Sunday, March 19, 2017

Higher wine tax nixed, Montana governor widens his range

Never underestimate a politician when he or she wants to dig a little deeper into people's pockets. Take Steve Bullock as just the latest example.

He's the governor of Montana who last month experienced rejection by state Senate Taxation Committee members of his bid to increase the state's excise tax on wine. Undaunted, he came back on Friday with another such request -- but this time broadened it to cover beer and distilled spirits.

Chutzpah, yes, but here's the clever part. Consumers probably won't complain much if Bullock is successful because consumers don't directly pay such levies. While a state sales tax is collected from consumers as a percentage of the final purchase price of all qualifying sales, an excise tax is a flat per-unit tax paid directly to the government before the goods can be sold. Thus, it would be up to beverage producers to decide whether to pass along all or part of any  increase to their customers.

Early reaction is mixed. According to the Associated Press, the Montana Tavern Association was not opposed, but the Montana Beer and Wine Distributors Association called the tax selective and regressive.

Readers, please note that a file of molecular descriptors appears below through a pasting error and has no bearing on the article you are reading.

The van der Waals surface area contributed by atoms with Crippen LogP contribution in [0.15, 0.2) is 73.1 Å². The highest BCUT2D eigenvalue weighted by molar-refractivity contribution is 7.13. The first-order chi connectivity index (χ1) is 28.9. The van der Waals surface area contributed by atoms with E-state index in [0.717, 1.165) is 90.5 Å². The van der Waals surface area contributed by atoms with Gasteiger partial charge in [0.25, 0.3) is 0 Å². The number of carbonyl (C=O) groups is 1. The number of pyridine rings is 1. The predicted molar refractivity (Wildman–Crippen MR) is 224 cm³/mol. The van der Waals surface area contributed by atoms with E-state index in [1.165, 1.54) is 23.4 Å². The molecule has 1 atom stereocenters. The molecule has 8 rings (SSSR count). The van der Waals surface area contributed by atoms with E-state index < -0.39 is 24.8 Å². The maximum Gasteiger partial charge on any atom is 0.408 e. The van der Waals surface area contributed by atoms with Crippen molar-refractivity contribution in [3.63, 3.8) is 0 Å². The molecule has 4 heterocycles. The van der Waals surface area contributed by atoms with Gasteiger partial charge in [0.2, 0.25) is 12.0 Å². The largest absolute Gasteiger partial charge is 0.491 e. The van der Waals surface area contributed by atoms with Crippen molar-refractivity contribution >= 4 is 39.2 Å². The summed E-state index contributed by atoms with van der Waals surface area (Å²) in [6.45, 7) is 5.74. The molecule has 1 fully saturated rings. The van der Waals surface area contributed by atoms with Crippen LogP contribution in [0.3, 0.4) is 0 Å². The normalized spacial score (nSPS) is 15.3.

If adopted, it is estimated the tax would raise $3.8 million in its first year, with $2.7 million going to the state's general fund and the rest going to Native American tribes and the state health department. The tax on wine would rise from 27 to 30 cents per liter compared to doubling the tax which Bullock's original request would have done. The new beer tax would not be the same for all producers, ranging from would $1.43 per barrel for small operations to $4.73 for large ones.
• Go here to visit Dowd On Drinks
• Go here to visit Notes On Napkins
• Go here to visit the Capital Region Brew Trail

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